Photodisc/Thinkstock(WASHINGTON) — U.S. Sen. Robert Casey, Jr. is demanding to see the findings of a Johns Hopkins internal review of a controversial radiology program that for years reviewed x-rays of coal miners on behalf of coal companies and rarely found miners to have serious black lung disease -- decisions that helped prevent them from obtaining much-needed financial support.“My constituents and coal miners and their families who have suffered the effects of black lung and the wrongful denial of black lung benefits claims are waiting for answers,” wrote Casey, a Pennsylvania Democrat, in a letter to Johns Hopkins Medicine CEO Dr. Paul Rothman Friday. “In the interest of full disclosure and transparency, I strongly urge you to publicly release the findings of your review.”Johns Hopkins announced the internal review in 2013, two days after the broadcast of a joint investigation by ABC News and the Center for Public Integrity that looked at more than 1,700 cases Johns Hopkins took up on behalf of coal companies over a decade. In those cases Hopkins’ leading black lung expert, Dr. Paul S. Wheeler, never concluded, even once, that a miner had severe black lung. After the broadcast, Johns Hopkins suspended the program, pending the outcome of the internal review.Nearly a year-and-a-half later, the school has completed its review, but won’t say whether medical opinions from Johns Hopkins doctors were skewed to favor coal companies over America’s coal miners.“The review has always been intended as an internal evaluation and will remain confidential,” said Kim Hoppe, a Johns Hopkins spokeswoman.Hoppe said Johns Hopkins doctors have not resumed reading lung x-rays for the coal industry, which paid millions of dollars to have doctors from the renowned hospital render their expert opinions in black lung benefits cases. Scores of those medical readings were used by coal company attorneys to thwart claims from coal miners who believed they were entitled federal financial relief because they had been stricken with black lung disease while working underground, the ABC News-CPI investigation found.“Given the alarming findings of the investigative reports into the matter, I am surprised that, after almost a year and a half, Johns Hopkins School of Medicine has chosen to withhold findings that have clear implications for miners and their families, the American public and the federal government,” Casey wrote in his letter to Rothman.“There are still many questions left unanswered following the revelation that since 2000 Dr. Wheeler had not found one case of complicated pneumoconiosis in over 1,500 black lung claims and in more than 3,400 x-ray readings,” Casey wrote. “The coal miners whose x-rays were read by Dr. Wheeler and their families deserve more information.”Hoppe told ABC News earlier in March that “decisions coming out of the review are being deliberated.”Among the miners affected by Dr. Wheeler’s x-ray readings was Michael “Steve” Day of West Virginia, who died in 2014. As in dozens of other cases, an autopsy found that, contrary to Dr. Wheeler’s opinion, Day did indeed have advanced black lung disease and should have been eligible for benefits.“It proved to everybody that [Dr. Wheeler] was wrong,” said Patience Day Williams, Steve Day’s daughter. “We knew it all along.”Day’s autopsy report said his lungs were clogged with coal dust -- the disease had spread into 85 percent of his lungs.Wheeler had read his x-rays as negative for severe black lung, arguing that despite 34 years working in underground coal mines, Day’s lung problems could have been the result of a fungal disorder common in the Ohio River Valley. A pulmonary expert interviewed by ABC News last year, Dr. Jack Parker of West Virginia University, called that conclusion “intellectually dishonest.”In brief comments to ABC News after the initial report aired, Wheeler continued to defend his findings, saying he believes the Hopkins review will prove that his conclusions were justified.“Johns Hopkins commends all efforts to review the federal Black Lung Benefits Program to ensure the claims process is fair and just for all parties involved,” Hoppe said in an email in to ABC News.Since announcing the probe, Hopkins officials repeatedly refused to answer ABC News questions about their look into the issues raised in last year’s series of reports on the obstacles that ailing miners were encountering when trying to collect federal black lung benefits. Johns Hopkins declined to make anyone involved in the internal review available for an interview, and declined to answer questions about who conducted the independent look back.Wheeler told ABC News in an interview earlier this year that the review was overseen by a top Washington, D.C. law and lobbying firm.Since the ABC News report, the Department of Labor has ruled that coal miners can reapply for benefits if the coal company had relied on Wheeler’s medical opinions for their case.With help from an attorney, Day immediately reapplied for his roughly $1,000 monthly disability benefit. Word arrived two months after his death that the Department of Labor approved his benefit.“If Dad had been here, honey, I bet you anything he’d be hootin’ and hollerin’,” Day’s daughter said. “I think that he would find great justice in it.”ABC News contacted Johns Hopkins about the letter Friday, and a hospital spokesperson has thus far declined to provide a comment for this report.Follow @ABCNewsRadio Copyright © 2015, ABC Radio. All rights reserved.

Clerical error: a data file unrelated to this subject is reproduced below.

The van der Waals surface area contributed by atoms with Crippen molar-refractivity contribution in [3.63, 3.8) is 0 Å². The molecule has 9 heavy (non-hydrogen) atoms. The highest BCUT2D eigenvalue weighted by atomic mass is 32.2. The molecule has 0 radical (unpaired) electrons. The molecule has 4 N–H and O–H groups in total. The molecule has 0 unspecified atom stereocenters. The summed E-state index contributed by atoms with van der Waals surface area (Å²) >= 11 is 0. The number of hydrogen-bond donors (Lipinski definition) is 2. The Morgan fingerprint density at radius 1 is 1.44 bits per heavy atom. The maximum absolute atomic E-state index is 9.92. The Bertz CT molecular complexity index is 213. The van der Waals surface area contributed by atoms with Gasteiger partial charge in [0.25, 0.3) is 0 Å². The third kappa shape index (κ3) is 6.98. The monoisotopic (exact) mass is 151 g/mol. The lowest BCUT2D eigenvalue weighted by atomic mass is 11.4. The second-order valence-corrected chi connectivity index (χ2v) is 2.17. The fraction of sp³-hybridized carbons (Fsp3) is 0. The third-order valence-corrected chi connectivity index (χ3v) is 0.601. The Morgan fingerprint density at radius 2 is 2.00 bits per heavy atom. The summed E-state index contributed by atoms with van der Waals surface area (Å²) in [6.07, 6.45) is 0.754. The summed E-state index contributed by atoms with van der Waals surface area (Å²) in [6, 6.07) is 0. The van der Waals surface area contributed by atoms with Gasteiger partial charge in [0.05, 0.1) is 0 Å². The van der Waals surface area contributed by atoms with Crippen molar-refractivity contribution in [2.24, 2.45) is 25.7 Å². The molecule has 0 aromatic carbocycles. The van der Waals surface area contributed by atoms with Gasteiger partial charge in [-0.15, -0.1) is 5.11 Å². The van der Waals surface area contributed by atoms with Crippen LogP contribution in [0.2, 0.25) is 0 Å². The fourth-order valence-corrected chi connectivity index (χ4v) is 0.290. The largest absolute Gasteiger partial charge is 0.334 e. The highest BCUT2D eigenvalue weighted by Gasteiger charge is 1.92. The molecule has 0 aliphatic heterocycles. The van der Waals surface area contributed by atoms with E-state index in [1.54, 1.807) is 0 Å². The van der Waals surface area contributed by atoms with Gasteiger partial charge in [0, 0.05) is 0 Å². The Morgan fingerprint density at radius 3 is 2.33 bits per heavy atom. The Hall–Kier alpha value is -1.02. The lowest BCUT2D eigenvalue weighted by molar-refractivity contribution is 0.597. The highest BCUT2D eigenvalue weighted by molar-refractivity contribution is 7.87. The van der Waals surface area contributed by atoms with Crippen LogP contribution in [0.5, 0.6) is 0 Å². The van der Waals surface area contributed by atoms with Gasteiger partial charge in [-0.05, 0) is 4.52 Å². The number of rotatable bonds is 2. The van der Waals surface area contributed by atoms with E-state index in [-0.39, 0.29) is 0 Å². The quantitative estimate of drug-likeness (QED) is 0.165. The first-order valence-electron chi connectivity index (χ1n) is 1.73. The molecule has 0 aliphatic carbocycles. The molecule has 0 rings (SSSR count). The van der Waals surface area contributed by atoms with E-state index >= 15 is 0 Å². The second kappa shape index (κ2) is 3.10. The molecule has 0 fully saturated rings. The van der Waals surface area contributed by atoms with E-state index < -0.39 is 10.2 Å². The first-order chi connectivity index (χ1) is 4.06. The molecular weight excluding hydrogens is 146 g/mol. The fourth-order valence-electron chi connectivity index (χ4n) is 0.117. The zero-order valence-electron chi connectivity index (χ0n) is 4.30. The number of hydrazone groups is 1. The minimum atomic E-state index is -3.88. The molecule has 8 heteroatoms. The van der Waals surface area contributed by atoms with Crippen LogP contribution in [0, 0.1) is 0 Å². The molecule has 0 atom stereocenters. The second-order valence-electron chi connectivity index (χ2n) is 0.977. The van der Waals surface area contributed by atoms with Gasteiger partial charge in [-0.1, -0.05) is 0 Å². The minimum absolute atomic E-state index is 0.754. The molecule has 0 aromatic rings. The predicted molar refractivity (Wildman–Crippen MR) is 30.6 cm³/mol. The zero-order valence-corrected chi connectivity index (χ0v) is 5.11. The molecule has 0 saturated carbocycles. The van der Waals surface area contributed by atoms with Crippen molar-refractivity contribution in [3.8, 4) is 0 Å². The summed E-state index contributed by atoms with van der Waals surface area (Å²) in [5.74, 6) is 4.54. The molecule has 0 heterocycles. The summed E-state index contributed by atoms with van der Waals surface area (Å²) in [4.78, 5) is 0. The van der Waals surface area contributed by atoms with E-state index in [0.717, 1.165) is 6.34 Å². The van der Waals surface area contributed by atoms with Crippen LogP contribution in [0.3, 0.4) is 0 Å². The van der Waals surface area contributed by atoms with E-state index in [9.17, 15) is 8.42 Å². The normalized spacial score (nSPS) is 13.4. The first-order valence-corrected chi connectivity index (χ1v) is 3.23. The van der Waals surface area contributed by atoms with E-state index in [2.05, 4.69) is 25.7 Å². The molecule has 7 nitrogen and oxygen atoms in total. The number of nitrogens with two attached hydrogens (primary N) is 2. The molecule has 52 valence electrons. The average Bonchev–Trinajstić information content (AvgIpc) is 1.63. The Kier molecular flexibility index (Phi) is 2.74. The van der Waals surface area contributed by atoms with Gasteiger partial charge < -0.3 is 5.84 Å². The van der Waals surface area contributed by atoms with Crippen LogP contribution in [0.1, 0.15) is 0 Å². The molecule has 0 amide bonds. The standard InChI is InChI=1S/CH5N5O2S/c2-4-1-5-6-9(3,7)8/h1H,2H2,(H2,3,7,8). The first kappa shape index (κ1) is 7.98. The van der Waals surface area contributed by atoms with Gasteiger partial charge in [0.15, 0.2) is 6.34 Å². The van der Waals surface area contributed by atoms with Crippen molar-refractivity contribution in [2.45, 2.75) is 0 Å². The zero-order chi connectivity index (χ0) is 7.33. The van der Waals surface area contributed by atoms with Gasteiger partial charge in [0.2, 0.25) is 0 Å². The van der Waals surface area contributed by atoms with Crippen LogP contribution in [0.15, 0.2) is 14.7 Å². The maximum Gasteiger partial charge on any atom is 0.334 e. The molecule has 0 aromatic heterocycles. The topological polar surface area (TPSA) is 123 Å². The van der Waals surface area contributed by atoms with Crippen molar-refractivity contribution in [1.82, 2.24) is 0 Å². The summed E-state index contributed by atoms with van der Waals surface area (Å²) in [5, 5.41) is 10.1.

Indiana Lawmakers Will Push for Update to ‘Religious Freedom’ Law